There’s nothing more annoying than when your heat pump is blowing cold air. Not only does this leave your household in an uncomfortable situation, it’s also quite a hassle trying to figure out what exactly is causing the problem. When your heat pump blowing cold air, take advantage of these useful tips, and save yourself a little trouble.
Ensure that there is actually a problem when your heat pump is blowing cold air
If you think that your heat pump is blowing out cold air, first you want to make sure that it actually is in fact blowing out cold air. As nuts as it may sound, the air in your home can feel chilly even though the heat pump may be working completely fine.
Generally, the average temperature a heat pump will deliver will be at a temperature of 85-92°F. However, as the air flows out of your vents, it can feel quite chilly. There are a couple different reasons for this.
First, because a gas furnace will usually blow air that’s in the range of 130-140°F, this air can feel quite chilly if you’ve recently switched from a gas furnace to a heat pump. Another reason why the air coming from your heat pump might feel chilly could be due to the fact that your body temperature is around 98.6°F and heat pumps blow air that is a temperature below that.
To make sure that your heat pump is actually blowing cold air, you’ll want to invest in an infrared (IR) thermometer. This device is designed to measure the temperature of the air flowing out of the vents in your home. You can purchase these devices at most home improvement stores.
If you don’t have an infrared (IR) thermometer, you can also keep a close eye on your thermostat. Turn your thermostat up to your desired temperature. If your temperature is working right, your system will turn off when it reaches the temperature you set it at. If your system fails to do this, then you have a problem.
When your heat pump is blowing cold air in heat mode, what should you do?
Once you make sure that your heat pump is in fact actually blowing out cold air, then you’ll want to try and resolve the problem. To begin, there are two things that you should try and do first. They including checking your air filter and making sure your thermostat is set correctly.
Overtime, your air filter can become quite filthy. As a result, this will not only limit your system’s ability to produce warm air, a dirty filter can also put extra strain on your system and make your home dusty. It’s recommended that you change your air at least every 6 months.
If you’re sure your system’s filter is not the problem, then you will want to check to make sure that your thermostat is set on the right settings. It’s essential that your thermostat is set to ‘AUTO’ and not ‘ON.’ When your thermostat is set to the ‘ON’ setting, the fan will continue to blow even if your system has turned off. This will result in cold air blowing out of your vents.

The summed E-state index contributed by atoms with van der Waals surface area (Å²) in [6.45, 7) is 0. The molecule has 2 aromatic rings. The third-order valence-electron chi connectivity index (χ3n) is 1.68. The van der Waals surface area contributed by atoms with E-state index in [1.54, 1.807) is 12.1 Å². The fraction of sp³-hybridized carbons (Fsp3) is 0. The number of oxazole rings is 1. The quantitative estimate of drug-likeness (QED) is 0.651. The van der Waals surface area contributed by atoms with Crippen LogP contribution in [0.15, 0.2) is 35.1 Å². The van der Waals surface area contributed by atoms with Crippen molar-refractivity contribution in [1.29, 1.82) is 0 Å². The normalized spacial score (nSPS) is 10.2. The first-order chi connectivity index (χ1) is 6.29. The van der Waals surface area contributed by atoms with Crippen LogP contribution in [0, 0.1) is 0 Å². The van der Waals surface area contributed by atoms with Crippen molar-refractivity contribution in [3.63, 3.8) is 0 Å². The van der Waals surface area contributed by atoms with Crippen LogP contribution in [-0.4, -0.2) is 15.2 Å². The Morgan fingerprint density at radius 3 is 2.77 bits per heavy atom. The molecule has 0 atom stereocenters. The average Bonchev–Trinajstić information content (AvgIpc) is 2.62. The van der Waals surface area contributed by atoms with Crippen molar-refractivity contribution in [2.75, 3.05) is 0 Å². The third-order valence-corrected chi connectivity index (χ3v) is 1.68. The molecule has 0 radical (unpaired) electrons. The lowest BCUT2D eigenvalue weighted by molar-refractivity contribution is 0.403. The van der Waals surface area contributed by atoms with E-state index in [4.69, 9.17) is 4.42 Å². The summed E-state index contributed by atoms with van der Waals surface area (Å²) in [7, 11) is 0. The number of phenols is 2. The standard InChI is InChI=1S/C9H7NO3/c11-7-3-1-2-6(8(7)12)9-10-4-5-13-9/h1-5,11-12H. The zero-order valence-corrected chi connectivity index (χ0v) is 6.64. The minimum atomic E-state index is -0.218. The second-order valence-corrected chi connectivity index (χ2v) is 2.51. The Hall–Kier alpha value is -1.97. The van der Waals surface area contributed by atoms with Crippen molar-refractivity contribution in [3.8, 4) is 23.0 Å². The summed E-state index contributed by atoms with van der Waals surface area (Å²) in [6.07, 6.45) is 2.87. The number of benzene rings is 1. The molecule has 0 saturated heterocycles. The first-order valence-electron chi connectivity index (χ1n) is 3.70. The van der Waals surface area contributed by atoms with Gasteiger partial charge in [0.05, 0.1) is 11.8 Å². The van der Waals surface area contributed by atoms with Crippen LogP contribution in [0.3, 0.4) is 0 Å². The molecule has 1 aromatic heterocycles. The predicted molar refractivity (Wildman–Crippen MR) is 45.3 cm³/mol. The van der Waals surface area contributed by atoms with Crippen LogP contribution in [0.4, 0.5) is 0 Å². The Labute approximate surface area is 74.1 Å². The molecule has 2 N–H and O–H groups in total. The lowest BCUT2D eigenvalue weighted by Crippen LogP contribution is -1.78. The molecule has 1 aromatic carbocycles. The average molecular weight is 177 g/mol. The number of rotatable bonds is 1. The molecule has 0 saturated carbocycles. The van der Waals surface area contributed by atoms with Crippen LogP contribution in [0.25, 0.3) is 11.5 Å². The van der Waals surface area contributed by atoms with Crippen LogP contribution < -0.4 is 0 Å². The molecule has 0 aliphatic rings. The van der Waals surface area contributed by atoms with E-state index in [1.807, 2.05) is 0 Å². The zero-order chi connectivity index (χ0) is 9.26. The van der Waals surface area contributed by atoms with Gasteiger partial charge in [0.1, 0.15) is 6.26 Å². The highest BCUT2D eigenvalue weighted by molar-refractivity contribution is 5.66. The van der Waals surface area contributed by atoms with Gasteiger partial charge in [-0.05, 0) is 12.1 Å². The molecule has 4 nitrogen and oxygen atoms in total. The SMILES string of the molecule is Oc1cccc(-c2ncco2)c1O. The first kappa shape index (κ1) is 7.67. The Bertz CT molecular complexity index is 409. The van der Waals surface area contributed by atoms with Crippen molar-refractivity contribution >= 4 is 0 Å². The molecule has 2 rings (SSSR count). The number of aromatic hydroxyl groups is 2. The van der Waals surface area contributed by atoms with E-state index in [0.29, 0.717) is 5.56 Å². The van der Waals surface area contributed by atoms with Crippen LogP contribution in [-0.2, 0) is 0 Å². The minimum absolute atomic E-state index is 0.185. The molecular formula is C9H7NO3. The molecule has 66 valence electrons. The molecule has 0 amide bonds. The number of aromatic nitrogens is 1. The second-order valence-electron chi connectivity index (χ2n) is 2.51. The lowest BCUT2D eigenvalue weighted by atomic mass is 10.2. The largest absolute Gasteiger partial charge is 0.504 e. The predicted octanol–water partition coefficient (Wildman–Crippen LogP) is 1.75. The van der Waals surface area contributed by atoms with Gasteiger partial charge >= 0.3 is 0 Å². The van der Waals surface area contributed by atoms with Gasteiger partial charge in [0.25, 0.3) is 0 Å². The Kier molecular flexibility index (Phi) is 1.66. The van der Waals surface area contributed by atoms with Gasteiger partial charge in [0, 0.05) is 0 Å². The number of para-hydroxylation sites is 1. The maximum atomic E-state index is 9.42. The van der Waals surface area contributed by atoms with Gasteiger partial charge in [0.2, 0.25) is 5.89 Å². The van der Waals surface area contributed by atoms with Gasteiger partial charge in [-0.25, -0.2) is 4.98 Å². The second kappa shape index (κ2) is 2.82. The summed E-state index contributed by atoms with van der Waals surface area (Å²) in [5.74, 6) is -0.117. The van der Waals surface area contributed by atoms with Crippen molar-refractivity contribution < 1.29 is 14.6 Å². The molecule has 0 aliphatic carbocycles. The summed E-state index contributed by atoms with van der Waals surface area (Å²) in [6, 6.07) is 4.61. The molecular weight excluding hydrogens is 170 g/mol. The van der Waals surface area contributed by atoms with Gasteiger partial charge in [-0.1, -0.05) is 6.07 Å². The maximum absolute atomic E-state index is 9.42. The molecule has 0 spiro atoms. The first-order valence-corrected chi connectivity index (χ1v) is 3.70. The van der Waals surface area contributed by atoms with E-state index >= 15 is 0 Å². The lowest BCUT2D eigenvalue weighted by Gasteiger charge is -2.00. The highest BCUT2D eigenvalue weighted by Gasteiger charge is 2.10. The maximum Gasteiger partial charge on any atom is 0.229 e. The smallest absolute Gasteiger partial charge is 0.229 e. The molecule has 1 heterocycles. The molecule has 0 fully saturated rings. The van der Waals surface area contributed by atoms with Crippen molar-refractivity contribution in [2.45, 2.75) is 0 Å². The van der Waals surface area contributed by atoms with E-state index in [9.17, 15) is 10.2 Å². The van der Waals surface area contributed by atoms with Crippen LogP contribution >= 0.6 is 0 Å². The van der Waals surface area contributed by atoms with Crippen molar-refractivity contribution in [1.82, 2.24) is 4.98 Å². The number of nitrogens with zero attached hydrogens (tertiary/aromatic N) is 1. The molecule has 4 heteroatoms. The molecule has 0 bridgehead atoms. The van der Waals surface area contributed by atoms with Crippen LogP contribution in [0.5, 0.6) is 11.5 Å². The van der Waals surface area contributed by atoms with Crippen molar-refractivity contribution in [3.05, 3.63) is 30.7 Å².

Changing the filter in your heat pump
Like mentioned above, the filter in your heat pump must be replaced twice a year. This will keep your system from blowing cold air into your home. Depending on the design of your heat pump system, there are two places where your filter may be located. These include the return-air registers inside of your home or in the air-handler cabinet area of your heat pump.
The return-air registers
- Locate your resister’s cover grille, unfasten it and remove it if possible.
- Take the old filter out and dispose of it right away.
- Get a damp washcloth and wipe the dust away. Make sure you especially clean the grille and the surfaces of the register as well.
- Insert the new filter. Make sure the arrows displayed on the filter are facing up.
- Reattach the grille.
The air-handler cabinet
- Start by cutting the power to your unit.
- Locate the panel or the door that is guarding the blower. You will need to open it up or take it off. This may include removing screws.
- Your water heater’s filter will be located next to the blower. Simply slide it out.
- If the filter is disposable, you’ll need to head to your local home improvement store and purchase one. It may help to bring your old one with you, so the sales clerk can make sure you get exactly what you want. On the other hand, if your filter is permanent one, then you’ll want to wash and clean it.
Why does a heat pump blow cold air? Check to see if you have a refringent leak
If your heat pump system should happen to spring a leak, it could result in cold air blowing through your vents. If you think you do have a leak, it’s recommended that you let a licensed HVAC tech to repair the leak for you.
Another problem could be due to a lack of refringent. Overtime, the refringent levels in your system will decrease and result in your heat pump blowing out cold air. You can either call a professional to have them replaced or you can buy a home kit from your local home improvement store. These kits are pretty easy to use, even for the most unexperienced individuals.
Check for a faulty reversing valve
Your heat pump has a part built into it called the reversing valve. This valve reverses the flow of refrigerant within your system. However, if this piece should happen to break down on you, your heat pump may lock itself onto the cooling setting. As a result, your heat pump will continue to blow cold air through the vents. If the reversing valve is the problem, it’s best to call a professional. This is a very complex job to fix.
Latest posts by Michael Joseph (see all)
- My Gas Fireplace Won’t Stay Lit! – Here’s the Fix! - October 3, 2019
- My Furnace Turns on Then off After a Few Minutes: Find out Why - October 3, 2019
- Furnace Humming and What It Means for Your Home - September 26, 2019